Chinese Authorities Detain More than 200 Human Rights Lawyers

Chinese President Xi Jinping
Repression has increased in China since President Xi Jinping took office in 2012, according to Freedom House, a US-based human rights organization |

Chinese President Xi Jinping
(Photo : Day Donaldson/Flickr/CC)
Repression has increased in China since President Xi Jinping took office in 2012.

More than 200 human rights lawyers and advocates have been detained in the last two weeks, which some believe is an attempt by the Beijing authorities to repress civil society groups.

According to Hong Kong-based China Human Rights Lawyer Concern Group, which has been keeping track of the arrests and detainment, at least 238 human-rights lawyers have been detained or interrogated since the crackdown began on July 9. Most of these lawyers have been accused of being involved with the Beijing Fengrui Law Firm, known for its activism and for being involved in politically controversial cases.

Wang Yu was one of the first Fengrui lawyers who was detained by Beijing authorities. She is known for taking on politically conspicuous cases, having represented Cao Shunli, who was denied medical treatment while in custody for her human rights activism; Wu Gan, a rights activist and protest organizer; and Ilham Tohti, a Uyghur economist, writer, and professor at Minzu University of China who was unjustly sentenced to life in prison. She was reported to have disappeared from her home in Beijing on Thursday, July 9.

China's state-run media, Xinhua News Agency, and propagandist of the Communist Party, People's Daily, deny such claims that the government is suppressing the voices of civil society.

"Critics should first get the facts right, get to the bottom of the problem before embarrassing themselves in another unavailing episode of finger-pointing," argued Xinhua in an editorial. The crackdown "should not be interpreted as a human rights issue."

According to a report by Xinhua News Agency and People's Daily, attorneys at Beijing Fengrui Law Firm have admitted to their faults for attempting to soil the legitimacy of China's legal system by staging fake protests outside court buildings and interrupting court proceedings to gain attention.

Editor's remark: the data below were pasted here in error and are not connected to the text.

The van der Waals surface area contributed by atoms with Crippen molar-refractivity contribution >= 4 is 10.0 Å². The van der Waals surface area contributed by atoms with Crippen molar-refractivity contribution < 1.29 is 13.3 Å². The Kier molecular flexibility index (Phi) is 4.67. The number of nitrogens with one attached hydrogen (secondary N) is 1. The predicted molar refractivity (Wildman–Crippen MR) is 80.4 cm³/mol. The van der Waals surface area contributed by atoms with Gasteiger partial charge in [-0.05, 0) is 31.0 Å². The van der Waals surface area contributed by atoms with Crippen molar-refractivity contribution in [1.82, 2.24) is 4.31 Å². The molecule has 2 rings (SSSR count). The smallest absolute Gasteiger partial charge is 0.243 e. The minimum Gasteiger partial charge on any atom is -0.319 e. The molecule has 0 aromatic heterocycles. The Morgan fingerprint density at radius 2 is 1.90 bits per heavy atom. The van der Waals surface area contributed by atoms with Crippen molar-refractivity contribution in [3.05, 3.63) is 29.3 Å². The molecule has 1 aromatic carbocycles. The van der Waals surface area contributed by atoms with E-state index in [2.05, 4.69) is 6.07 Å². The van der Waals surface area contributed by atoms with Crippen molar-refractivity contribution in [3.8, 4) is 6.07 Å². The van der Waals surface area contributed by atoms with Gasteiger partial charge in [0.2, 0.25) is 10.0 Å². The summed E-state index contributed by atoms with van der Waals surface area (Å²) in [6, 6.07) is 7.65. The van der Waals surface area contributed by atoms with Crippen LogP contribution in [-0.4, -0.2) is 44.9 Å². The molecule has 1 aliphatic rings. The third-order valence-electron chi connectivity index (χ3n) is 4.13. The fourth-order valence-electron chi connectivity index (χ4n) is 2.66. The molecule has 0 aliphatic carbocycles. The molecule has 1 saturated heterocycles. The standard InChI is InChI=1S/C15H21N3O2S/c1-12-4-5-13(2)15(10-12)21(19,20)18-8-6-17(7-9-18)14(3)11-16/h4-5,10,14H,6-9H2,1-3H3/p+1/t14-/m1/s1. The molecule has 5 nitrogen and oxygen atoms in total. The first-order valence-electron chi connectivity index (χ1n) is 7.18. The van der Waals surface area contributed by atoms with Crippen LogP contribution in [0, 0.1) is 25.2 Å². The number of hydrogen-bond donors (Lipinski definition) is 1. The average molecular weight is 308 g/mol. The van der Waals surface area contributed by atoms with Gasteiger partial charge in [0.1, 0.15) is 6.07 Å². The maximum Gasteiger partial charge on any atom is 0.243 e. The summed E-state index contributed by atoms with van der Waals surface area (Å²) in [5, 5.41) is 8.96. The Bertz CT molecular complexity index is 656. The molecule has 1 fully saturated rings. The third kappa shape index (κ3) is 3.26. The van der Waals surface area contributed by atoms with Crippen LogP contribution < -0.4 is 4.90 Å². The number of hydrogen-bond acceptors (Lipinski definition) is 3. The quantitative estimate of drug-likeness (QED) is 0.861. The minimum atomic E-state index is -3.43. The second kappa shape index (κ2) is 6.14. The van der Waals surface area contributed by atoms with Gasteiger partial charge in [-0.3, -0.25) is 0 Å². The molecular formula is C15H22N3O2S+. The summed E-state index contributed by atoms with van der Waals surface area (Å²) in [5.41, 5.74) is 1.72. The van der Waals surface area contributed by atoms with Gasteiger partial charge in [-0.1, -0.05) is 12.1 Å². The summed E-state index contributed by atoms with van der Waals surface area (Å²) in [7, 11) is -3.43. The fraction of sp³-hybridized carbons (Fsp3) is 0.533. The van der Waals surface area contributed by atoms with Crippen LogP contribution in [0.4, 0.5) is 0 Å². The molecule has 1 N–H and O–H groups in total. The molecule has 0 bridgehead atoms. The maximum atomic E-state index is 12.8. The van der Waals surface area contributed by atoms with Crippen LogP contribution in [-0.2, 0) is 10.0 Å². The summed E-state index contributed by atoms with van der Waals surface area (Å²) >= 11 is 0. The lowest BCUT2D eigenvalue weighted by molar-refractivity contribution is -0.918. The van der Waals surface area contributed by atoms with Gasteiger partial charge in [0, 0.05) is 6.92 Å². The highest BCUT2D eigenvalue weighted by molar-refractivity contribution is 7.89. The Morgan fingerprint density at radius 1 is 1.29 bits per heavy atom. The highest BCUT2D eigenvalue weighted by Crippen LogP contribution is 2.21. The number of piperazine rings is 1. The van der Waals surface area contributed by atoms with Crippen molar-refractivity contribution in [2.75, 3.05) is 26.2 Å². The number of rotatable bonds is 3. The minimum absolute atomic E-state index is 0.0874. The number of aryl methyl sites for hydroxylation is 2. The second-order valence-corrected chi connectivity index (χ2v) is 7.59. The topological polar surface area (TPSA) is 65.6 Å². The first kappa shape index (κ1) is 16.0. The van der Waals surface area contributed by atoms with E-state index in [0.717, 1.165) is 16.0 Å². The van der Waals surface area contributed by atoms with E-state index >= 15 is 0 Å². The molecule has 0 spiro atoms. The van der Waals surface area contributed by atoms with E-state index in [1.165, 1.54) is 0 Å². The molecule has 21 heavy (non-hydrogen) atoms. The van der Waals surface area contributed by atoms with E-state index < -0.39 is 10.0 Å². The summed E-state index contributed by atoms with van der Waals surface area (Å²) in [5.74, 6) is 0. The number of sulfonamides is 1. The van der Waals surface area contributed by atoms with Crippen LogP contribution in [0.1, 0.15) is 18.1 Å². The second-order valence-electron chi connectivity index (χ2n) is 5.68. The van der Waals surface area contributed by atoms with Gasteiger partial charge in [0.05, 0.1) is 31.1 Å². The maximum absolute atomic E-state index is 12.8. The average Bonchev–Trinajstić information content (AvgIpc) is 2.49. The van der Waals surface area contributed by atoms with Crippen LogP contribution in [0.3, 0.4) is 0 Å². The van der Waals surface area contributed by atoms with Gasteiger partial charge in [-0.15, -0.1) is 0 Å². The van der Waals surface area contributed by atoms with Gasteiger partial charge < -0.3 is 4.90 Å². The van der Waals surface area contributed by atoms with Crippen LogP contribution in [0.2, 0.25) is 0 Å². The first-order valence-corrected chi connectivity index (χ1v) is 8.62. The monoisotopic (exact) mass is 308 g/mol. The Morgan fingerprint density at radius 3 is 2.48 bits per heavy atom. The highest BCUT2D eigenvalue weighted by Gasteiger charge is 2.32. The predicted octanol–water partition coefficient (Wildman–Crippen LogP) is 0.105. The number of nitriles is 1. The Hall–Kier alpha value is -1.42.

Xinhua and People's Daily quotes Fengrui's director Zhou Shifeng to have said, "The law firm has indeed broken the law, this is without doubt," according to the Wall Street Journal. "There were indeed specific instances of illegality and criminality, and the errors were fairly serious."

Human-rights groups have criticized the Chinese media for airing confessions before the completion of the court process. "The confessions that they've obtained seem like they are fitting the government's preapproved narrative," William Nee, China researcher at Amnesty International, told the Wall Street Journal.

Since Chinese President Xi Jinping took power in November 2012, the government has been particularly aggressive toward dissenters like human rights lawyers, resulting in heightened oversight of social media and suppression of news organizations, universities, and underground churches, according to human rights lawyers and organizations.

"Rights lawyers are one of the few groups in civil society that could put pressure on the regime so I think they are basically trying to take away what little space is left for them." Keith Hand, an expert in Chinese law, told the Guardian.

Most of the 200-plus lawyers have been released since the detainments began two weeks ago. However, 20 still remain in custody, according to the Human Rights Watch, while six of the 20 are reportedly missing with no clue as to their exact locations.